The role of management in the life of the clergy

 

 

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By Bob Mayo

 

Management is big business in the Church of England. The Green Report (2014) has committed the Church to an additional £2m expenditure by the end of 2016 and an additional £785,000 pa thereafter. It is an attempt to work out in concrete terms how having a vocation aligns with “being a professional” and to offer training to that end.

The Report wants to identify and train a talent pool (up to a maximum membership of 150) of individuals who will take on key strategic leadership roles in the future and to see young women and people from Black, Asian and Minority Ethnic (BAME) communities come into church leadership.

Management is core business for the parish priest. Without retired clergy, self-supporting ministers (SSM), clergy partners and an army of volunteers, parishes would grind to a halt. There are always bills to be paid, houses to be visited and standing orders to be sorted. It is not possible for a church minister to exclude himself from the daily grind of a parish organisation. Regular and systematic financial giving is integral to a person’s discipleship, a well-managed email box is a politeness towards others not a tyranny against oneself and practical pastoral care needs an organised parish database.

God’s approach to management has notable successes. God turns crisis into opportunity. He raised Jesus from the dead (Acts 2:24). God makes maximum use of limited resources. Five people will chase a hundred, and a hundred will chase ten thousand (Lev 26:8). The creation was order out of chaos and the Resurrection was life out of death. God provides vision and long-term planning. He says to Abraham that his descendants will be as numerous as the stars in the sky and as the sand on the seashore (Gen 22:17).

Jesus’ approach to management during the three-year period from his baptism to his death on the cross was deep and narrow and, in human terms, not obviously successful. He spent a lot of time with a small group of people, one of whom denied him, another of whom betrayed him and some of who still doubted him when it came to the Ascension (Matt 28:17).

Jesus’ itinerant group of disciples was an example of what Handy (1988) calls a people culture. A people culture depends on trust and empathy for its effectiveness and personal conversation for communication. It is a good structure for people who know each other already. In a parish it can be divisive because it leaves some as knowledge holders and others not knowing what is expected of them.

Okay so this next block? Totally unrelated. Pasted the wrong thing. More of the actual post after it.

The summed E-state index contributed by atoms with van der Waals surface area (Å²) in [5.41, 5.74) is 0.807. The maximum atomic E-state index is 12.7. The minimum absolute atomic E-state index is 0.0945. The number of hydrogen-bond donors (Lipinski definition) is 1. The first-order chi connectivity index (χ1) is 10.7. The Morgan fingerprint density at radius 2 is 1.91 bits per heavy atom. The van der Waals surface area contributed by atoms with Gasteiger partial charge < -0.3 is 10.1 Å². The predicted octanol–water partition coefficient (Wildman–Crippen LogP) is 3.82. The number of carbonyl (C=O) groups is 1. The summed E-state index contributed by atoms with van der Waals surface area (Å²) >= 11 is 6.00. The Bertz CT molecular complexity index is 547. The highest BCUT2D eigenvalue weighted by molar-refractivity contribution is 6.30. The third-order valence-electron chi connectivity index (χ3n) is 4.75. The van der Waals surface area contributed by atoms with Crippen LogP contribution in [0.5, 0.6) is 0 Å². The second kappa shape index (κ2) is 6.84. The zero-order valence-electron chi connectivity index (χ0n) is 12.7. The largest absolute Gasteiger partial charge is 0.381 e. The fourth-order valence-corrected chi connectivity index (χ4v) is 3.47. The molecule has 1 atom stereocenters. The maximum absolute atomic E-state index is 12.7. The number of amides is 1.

Richard Higginson talks of servant (Luke 22:27), steward (Luke 12:42) and shepherd (John 10:11) as different three Gospel models of management. The different roles coalesce on a Sunday morning as the Minister welcomes the congregation.

As a steward the minister made sure that people are gathering in a building where the bills have been paid, the lights are on and the heating is working. The steward is a resource manager and so will have ensured that the Sunday school leaders are properly police-checked; there is a rota for teas and coffee and people know what is expected of them.

As a servant she will know the stories of those in the congregation who are struggling. She will have visited them in the week and, as did Paul with the Philippians, she will have poured herself out like a drink offering (Phil 2:17).

As a shepherd she will teach from the pulpit and lead people in worship.

The ultimate purpose of parish management is evangelism, enabling people to come face to face with the living God. There is a Trinitarian formula to how this might be done. In a parish there will be a vision for what needs to be done. There will be volunteers willing to do it. There is a church fellowship, out of whom the volunteers will have been drawn and from among whom the vision will have been nurtured.

The vision comes from the story of God the Father’s love – what plans do we need to make to put God’s love into practice in the context in which we find ourselves (1 Jn 4:7-8)? The volunteers are God the Son’s love embodying the vision – how do we follow Jesus’ example in putting this vision into practice (Jn 13:14)? The church fellowship is God the Holy Spirit’s love – how do we keep the unity of the Spirit through the bond of peace (Eph 4:1-6)?

Vision, volunteers and a shared endeavour are the Father, Son and Holy Spirit formula that will keep me busy in 2016.

 

The Rev Dr Bob Mayo is vicar of St Stephen and St Thomas Shepherds Bush with St Michael and St George White City (bob.mayo@london.anglican.org)